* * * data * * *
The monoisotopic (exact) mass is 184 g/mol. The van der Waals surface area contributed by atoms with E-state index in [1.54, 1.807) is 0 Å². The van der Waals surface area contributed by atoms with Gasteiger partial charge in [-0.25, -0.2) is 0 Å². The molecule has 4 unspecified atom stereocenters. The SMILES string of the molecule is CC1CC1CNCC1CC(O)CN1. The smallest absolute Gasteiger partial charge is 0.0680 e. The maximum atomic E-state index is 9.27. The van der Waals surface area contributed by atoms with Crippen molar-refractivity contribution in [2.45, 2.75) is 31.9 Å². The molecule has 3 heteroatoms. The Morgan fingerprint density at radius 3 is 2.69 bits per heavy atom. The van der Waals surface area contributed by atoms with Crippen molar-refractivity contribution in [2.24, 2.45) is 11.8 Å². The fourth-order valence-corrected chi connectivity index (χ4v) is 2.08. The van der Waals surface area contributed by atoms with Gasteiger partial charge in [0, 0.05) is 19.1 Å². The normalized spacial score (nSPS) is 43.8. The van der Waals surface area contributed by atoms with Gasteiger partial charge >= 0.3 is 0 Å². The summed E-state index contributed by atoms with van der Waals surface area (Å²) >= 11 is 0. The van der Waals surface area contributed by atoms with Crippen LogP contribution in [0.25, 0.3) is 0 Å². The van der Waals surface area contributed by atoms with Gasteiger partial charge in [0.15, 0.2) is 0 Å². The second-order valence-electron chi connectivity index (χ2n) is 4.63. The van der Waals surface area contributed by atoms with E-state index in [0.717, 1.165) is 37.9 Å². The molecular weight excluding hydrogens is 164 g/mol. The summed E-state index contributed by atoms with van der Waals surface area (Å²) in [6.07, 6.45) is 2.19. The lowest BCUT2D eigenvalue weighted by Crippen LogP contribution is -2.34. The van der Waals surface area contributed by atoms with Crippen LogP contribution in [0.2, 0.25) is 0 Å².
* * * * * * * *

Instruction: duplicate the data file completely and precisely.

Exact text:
The monoisotopic (exact) mass is 184 g/mol. The van der Waals surface area contributed by atoms with E-state index in [1.54, 1.807) is 0 Å². The van der Waals surface area contributed by atoms with Gasteiger partial charge in [-0.25, -0.2) is 0 Å². The molecule has 4 unspecified atom stereocenters. The SMILES string of the molecule is CC1CC1CNCC1CC(O)CN1. The smallest absolute Gasteiger partial charge is 0.0680 e. The maximum atomic E-state index is 9.27. The van der Waals surface area contributed by atoms with Crippen molar-refractivity contribution in [2.45, 2.75) is 31.9 Å². The molecule has 3 heteroatoms. The Morgan fingerprint density at radius 3 is 2.69 bits per heavy atom. The van der Waals surface area contributed by atoms with Crippen molar-refractivity contribution in [2.24, 2.45) is 11.8 Å². The fourth-order valence-corrected chi connectivity index (χ4v) is 2.08. The van der Waals surface area contributed by atoms with Gasteiger partial charge in [0, 0.05) is 19.1 Å². The normalized spacial score (nSPS) is 43.8. The van der Waals surface area contributed by atoms with Gasteiger partial charge >= 0.3 is 0 Å². The summed E-state index contributed by atoms with van der Waals surface area (Å²) >= 11 is 0. The van der Waals surface area contributed by atoms with Crippen LogP contribution in [0.25, 0.3) is 0 Å². The van der Waals surface area contributed by atoms with Gasteiger partial charge in [0.15, 0.2) is 0 Å². The second-order valence-electron chi connectivity index (χ2n) is 4.63. The van der Waals surface area contributed by atoms with E-state index in [0.717, 1.165) is 37.9 Å². The molecular weight excluding hydrogens is 164 g/mol. The summed E-state index contributed by atoms with van der Waals surface area (Å²) in [6.07, 6.45) is 2.19. The lowest BCUT2D eigenvalue weighted by Crippen LogP contribution is -2.34. The van der Waals surface area contributed by atoms with Crippen LogP contribution in [0.2, 0.25) is 0 Å².